In Pharma-Factory, six different plant molecular farming platforms including whole plants, algae, hairy roots and plant cell culture will be developed by SMEs working alongside academic partners. These developments will lead to shortened production cycles and increased product yields, and ultimately lower product cost to the end-users.
Plant Molecular Farming platforms provide unique opportunities as a result of specific features of the expression systems.

The global market for bioengineered protein drugs was $172.5 billion in 2016 and it is expected to reach
$228.4 billion by 2021. 

Future jobs: Pharmer

Professor Julian Ma from St. George’s University of London describes the potential of Molecular Farming.

Molecular Farming
against AIDS

Professor Paul Christou from University of Lleida, Catalonia, Spain describes how Molecular Farming could make a difference in the fight against HIV.

Exploring data
visualisation for PMF

MA Data Visualisation students take on Plant Molecular Farming terminology (PMF)

One of the great benefits of the Pharma Factory collaboration between St. George’s University of London (SGUL) and University of the Arts London (UAL), is the opportunities it brings to creative art and design to work in close proximity with science. In October 2019, recognising the need for clear definitions around some of the complex biotechnology terms and concepts used in the project, design researchers from UAL began to compile a glossary from scientific literature and invited Pharma Factory’s scientific partners to co-edit the document. When the possibility arose to run a collaborative project with the MA Data Visualisation (MA DV) course at London College of Communication (UAL), the glossary offered an ideal opportunity for visual exploration.

The Glossary Project as it became known, was launched in January with ten MA DV students. As well as the usual design briefing the students were invited to visit the research labs at SGUL in Tooting, South London and attended a Q&A with Pharma Factory project scientists. Final presentations were given in March and the outcomes demonstrated an incredible grasp of the challenges presented in communicating PMF technologies to a range of audiences from children to those studying science and the public. To demonstrate the depth of the work we have selected some of the concepts for the Pharma Factory website but acknowledge that these need refinement for the purpose of scientific accuracy.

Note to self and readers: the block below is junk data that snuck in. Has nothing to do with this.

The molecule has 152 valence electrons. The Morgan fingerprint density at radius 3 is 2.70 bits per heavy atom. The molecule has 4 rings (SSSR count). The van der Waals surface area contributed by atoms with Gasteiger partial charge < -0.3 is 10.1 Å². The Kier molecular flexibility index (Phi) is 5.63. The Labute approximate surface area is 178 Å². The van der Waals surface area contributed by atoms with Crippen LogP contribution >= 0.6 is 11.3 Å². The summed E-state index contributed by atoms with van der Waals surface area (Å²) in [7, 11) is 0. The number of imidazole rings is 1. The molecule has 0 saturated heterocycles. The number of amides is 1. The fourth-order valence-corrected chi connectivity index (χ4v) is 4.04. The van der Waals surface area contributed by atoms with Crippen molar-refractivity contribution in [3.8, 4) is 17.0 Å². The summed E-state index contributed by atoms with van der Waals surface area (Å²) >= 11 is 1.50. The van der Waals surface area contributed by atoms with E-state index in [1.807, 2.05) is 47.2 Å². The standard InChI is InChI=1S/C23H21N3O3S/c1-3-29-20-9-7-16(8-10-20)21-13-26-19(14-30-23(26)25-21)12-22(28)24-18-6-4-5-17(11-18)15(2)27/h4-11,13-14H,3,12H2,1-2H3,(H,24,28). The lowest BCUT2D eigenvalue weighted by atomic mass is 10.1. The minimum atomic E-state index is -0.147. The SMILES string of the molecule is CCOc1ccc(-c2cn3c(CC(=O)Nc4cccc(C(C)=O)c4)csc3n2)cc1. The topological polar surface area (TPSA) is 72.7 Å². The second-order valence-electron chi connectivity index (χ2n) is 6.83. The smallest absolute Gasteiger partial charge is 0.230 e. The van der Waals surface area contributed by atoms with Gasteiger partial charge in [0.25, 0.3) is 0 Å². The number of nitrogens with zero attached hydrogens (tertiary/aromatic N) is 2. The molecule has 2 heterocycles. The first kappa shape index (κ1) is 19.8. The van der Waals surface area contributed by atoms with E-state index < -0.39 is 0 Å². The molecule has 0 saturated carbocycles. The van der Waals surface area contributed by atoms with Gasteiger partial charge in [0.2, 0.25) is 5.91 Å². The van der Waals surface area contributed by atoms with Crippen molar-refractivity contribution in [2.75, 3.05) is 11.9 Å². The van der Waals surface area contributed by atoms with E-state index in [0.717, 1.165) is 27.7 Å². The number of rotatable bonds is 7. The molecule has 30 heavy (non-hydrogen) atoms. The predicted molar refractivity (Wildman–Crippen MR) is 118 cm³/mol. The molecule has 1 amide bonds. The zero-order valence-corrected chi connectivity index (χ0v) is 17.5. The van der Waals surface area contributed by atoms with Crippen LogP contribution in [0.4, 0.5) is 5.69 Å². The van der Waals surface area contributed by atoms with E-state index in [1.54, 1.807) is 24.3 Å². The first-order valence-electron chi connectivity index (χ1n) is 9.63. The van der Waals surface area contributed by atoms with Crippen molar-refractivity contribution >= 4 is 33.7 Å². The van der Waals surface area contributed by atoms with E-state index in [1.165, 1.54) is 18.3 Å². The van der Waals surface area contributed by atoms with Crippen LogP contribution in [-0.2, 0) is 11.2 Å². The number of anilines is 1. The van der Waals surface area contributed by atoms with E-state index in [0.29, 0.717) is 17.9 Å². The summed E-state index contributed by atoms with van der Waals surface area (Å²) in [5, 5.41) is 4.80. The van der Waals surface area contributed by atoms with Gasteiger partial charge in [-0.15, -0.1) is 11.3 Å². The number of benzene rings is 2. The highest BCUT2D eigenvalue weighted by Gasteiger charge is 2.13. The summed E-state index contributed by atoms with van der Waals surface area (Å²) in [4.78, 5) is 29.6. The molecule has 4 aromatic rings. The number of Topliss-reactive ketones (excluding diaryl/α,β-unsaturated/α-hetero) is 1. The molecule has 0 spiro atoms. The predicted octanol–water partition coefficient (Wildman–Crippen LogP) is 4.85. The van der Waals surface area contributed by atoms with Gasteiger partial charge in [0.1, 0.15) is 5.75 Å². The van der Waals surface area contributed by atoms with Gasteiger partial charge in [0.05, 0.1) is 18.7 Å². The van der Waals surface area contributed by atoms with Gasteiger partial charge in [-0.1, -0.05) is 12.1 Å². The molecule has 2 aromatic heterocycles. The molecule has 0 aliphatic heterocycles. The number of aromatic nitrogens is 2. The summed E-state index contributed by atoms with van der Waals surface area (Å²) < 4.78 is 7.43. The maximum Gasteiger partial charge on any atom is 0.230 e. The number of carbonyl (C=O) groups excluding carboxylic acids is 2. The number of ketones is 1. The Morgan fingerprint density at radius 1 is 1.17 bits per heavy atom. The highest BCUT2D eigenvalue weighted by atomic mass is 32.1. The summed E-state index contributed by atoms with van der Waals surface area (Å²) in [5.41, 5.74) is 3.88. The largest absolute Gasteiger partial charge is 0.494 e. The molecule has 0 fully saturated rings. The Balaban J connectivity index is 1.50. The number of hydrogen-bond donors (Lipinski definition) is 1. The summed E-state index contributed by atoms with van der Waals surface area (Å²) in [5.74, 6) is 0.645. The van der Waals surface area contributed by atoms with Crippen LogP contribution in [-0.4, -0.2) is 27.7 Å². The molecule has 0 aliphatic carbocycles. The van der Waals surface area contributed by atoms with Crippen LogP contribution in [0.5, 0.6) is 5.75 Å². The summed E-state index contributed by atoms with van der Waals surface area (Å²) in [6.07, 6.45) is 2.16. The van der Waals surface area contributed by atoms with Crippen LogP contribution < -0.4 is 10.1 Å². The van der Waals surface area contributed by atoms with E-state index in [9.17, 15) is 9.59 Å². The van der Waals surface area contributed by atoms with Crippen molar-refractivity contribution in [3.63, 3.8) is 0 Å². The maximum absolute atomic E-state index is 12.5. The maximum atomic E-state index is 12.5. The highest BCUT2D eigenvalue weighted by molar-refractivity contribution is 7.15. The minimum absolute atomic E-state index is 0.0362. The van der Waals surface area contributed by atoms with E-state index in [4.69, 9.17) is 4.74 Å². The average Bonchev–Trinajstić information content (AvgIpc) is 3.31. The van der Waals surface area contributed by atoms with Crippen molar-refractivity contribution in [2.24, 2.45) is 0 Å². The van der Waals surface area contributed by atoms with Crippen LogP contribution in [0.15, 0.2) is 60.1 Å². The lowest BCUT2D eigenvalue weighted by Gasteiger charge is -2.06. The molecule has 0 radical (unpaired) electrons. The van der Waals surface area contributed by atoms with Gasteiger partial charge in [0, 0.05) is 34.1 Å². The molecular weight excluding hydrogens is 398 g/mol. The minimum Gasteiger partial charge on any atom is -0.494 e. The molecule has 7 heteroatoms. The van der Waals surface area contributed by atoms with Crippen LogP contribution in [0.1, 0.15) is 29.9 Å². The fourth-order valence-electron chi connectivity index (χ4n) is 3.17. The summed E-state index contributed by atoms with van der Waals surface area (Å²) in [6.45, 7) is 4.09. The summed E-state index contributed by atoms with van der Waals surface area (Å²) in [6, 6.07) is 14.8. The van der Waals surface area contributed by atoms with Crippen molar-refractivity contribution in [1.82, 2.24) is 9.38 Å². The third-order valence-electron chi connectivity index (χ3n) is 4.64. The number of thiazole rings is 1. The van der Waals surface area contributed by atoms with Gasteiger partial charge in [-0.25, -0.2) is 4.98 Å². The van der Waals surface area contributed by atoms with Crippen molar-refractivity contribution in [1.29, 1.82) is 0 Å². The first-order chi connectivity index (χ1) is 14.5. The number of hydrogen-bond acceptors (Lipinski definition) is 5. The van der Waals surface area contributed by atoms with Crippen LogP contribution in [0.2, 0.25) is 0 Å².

Dr Pascal Drake of the Institute for Infection and Immunity at St. George’s supported the students with feedback on the scientific content of their work which was incredibly valuable for creating viable outcomes that now have potential for developing further in the project: “I was amazed at the sheer amount of work that must have gone into some of the projects - the amount of information presented was incredible, a brilliant resource.”


Lecturer Ian Carr explains how the Data Visualisation students benefited from working with Pharma Factory researchers: “One key aspect is giving the students the opportunity to work with a live client and to engage with a subject that is new and unfamiliar. It's always encouraging to see how each student researches, collaborates and develops their project with a sensitive and considerate understanding of the topic. The vast variety of outcomes and approaches to the brief ranged from animations, physical games, interactive tools and educational websites. However, as a collaboration, the team excelled in sharing and challenging each other to become practitioners that are not afraid to ask questions, experiment, challenge conceptions and be bold.”

For some students PMF was a challenging topic to engage with but also hugely rewarding as MA DV course leader Henrietta Ross commented: “This project involved engaging with what was, for many, the very unfamiliar territory of PMF and gaining an insight into the parameters, challenges and opportunities in this field. Visualising a glossary to key terms allowed the students to use and develop their research and collaboration skills and as well as their work with visual language, visual rhetoric and narrative. Working with the Pharma Factory team on this project has been both inspiring and productive and offered the participants opportunities to build on their experience and confidence as well as presentation and production and project management skills.”

We now hope to find additional funding so that some of the students can develop their ideas into fully realized resources to help engender wider understanding of the value of PMF technologies.

MA DV student project Editing with CRISPR
by Cliff Rialdi


MA DV student project Protien Bible
by Binfen Song 


This project has received funding from the European Union’s Horizon 2020 research and innovation programme under grant agreement No 774078.

Pharma Factory copyright 2018

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